When I Learned I Was White

Fellow White folks, I have a question for you. But before I get to it, allow me to explain something that’s been shuffling around my brain. 

When I was in 5th grade, I read John Grisham’s A Time To Kill and it is still, to this day, one of the most formative books of my life. For anyone who isn’t familiar, it tells the story of Carl Lee Hailey, who is on trial for murdering the two white men who raped his elementary aged daughter after it was clear they’d be acquitted by an all-white jury in Clanton, Mississippi in the 1980s. Carl Lee is Black, but he hires a White defense attorney – Jake Brigance – because he’ll know ‘how to speak’ to the jury. There’s a movie which stars Samuel L. Jackson as Carl Lee and Matthew McConughey as Jake (along with a truly stellar rest of the cast) and the scenes from it are burned into my memory. 

It’s also the book that taught me I was White. 

I’ve watched so many White friends and colleagues on my social media feeds over the past week (and when Breonna Taylor was killed, and when Trayvon Martin was killed, and when Michael Brown was killed, and, and, and) wonder what they can do. Resources are offered, and then the conversation dies down when the national conversation moves on to one of our other Great American Sins – like that we allow White boys to get hamburgers after they open fire in a church, or that we allow citizens to have assault weapons at all, or that these protestors could face more jail time than a young White man convicted of raping an unconscious woman. 

I’ve also been listening for years to Black people and other People of Color talk about having to give “The Talk” to their children – explaining to them what their race meant in this country, how they’d have to behave with authorities because their melanin level made them a default suspect and I’ve realized over and over and over again that White folk are usually never taught that they’re White. 

Because we don’t have to be. 

Because we’re the default. 

Because we’re the ones who built the system and perpetuate the system and whom the system primarily benefits. 

So why do we have to learn something that’s assumed? 

Because until we learn it, we can’t dismantle it. 

Well, fellow White folks, we gotta dismantle it, so we better learn it, so when did you learn you were White?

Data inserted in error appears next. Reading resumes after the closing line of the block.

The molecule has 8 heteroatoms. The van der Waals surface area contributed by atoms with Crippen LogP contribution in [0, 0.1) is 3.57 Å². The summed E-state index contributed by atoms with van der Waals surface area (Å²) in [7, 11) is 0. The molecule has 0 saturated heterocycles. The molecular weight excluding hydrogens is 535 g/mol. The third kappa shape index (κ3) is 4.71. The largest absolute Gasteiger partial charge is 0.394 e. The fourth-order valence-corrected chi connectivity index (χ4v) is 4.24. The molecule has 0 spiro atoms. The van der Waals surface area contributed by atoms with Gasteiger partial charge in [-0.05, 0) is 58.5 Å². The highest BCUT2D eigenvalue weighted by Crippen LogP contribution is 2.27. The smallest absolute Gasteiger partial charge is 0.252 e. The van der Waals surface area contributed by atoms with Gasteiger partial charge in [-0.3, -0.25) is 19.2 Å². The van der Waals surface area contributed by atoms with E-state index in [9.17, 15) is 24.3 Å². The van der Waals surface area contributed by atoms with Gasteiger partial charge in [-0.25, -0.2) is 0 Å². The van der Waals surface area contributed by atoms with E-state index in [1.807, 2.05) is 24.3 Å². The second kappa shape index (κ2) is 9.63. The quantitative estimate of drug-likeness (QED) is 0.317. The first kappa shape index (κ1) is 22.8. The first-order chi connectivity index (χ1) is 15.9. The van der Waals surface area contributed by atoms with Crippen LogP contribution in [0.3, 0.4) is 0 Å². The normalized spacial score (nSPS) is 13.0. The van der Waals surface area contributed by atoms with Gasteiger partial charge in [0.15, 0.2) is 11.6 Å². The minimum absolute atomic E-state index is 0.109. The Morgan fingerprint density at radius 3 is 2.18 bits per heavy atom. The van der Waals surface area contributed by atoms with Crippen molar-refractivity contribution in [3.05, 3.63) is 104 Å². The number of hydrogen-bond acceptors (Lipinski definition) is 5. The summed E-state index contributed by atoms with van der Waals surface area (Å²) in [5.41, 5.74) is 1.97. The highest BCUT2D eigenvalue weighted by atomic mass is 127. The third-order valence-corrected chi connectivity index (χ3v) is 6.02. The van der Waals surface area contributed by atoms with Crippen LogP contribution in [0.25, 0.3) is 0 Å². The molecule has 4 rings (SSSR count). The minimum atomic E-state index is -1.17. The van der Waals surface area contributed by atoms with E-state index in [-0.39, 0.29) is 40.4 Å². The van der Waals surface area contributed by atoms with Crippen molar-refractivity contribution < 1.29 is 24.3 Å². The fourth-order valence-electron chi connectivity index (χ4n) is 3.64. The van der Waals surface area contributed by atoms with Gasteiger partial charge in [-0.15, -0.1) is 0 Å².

I learned when I read A Time to Kill that the cops weren’t on the side of justice by default of their position, and that the law was rigged to reflect the prejudices of the majority. I learned that my Whiteness could be leveraged for power to help others and it better be. 

But, y’all, that was not my only lesson. Since I’m part of the system, I can easily forget my Whiteness and my privilege. I can be lulled into a false sense of ‘this is what I’m owed’ and I have been so many times. So I gotta keep relearning. 

I learned I was White again when my social work professor asked why Band-Aids were called ‘flesh colored’ when they really meant White flesh. 

I forgot again when I didn’t question Crash winning Best Picture. 

I learned again when I realized my White friends were getting talked to about pot, but Black kids were getting put in jail. 

I forgot again when I thought Affirmative Action was unnecessary. 

I learned again when I stood in the genocide museum in Rwanda and wondered if the only reason that level of mass violence didn’t happen in Northern Ireland was because The Troubles had White people. 

I forgot again every time I thought Black people were dragged from their cars because they weren’t polite. 

I learned again when my White friends were singing Tupac at the top of their lungs – all the lyrics – and being called a prude for not wanting to use the ‘n’ word. “It’s just a word, Kristen.” I noted my Black friends did not join in.